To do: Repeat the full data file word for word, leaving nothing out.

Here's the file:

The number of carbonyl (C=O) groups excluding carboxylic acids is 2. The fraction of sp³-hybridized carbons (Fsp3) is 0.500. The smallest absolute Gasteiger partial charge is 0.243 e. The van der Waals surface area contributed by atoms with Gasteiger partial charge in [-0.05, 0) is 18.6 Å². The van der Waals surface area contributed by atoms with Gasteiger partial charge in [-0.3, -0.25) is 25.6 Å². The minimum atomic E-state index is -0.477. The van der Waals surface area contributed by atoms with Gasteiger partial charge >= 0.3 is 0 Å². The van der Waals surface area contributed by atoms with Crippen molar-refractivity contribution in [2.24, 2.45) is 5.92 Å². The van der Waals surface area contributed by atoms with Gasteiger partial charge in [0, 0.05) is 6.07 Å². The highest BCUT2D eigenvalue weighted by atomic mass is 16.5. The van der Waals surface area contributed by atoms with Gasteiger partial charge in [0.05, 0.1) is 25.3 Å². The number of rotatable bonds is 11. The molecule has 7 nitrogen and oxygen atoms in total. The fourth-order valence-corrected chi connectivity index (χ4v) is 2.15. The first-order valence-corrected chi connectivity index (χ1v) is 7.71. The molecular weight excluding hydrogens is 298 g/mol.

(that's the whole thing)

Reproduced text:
The number of carbonyl (C=O) groups excluding carboxylic acids is 2. The fraction of sp³-hybridized carbons (Fsp3) is 0.500. The smallest absolute Gasteiger partial charge is 0.243 e. The van der Waals surface area contributed by atoms with Gasteiger partial charge in [-0.05, 0) is 18.6 Å². The van der Waals surface area contributed by atoms with Gasteiger partial charge in [-0.3, -0.25) is 25.6 Å². The minimum atomic E-state index is -0.477. The van der Waals surface area contributed by atoms with Gasteiger partial charge >= 0.3 is 0 Å². The van der Waals surface area contributed by atoms with Crippen molar-refractivity contribution in [2.24, 2.45) is 5.92 Å². The van der Waals surface area contributed by atoms with Gasteiger partial charge in [0, 0.05) is 6.07 Å². The highest BCUT2D eigenvalue weighted by atomic mass is 16.5. The van der Waals surface area contributed by atoms with Gasteiger partial charge in [0.05, 0.1) is 25.3 Å². The number of rotatable bonds is 11. The molecule has 7 nitrogen and oxygen atoms in total. The fourth-order valence-corrected chi connectivity index (χ4v) is 2.15. The first-order valence-corrected chi connectivity index (χ1v) is 7.71. The molecular weight excluding hydrogens is 298 g/mol.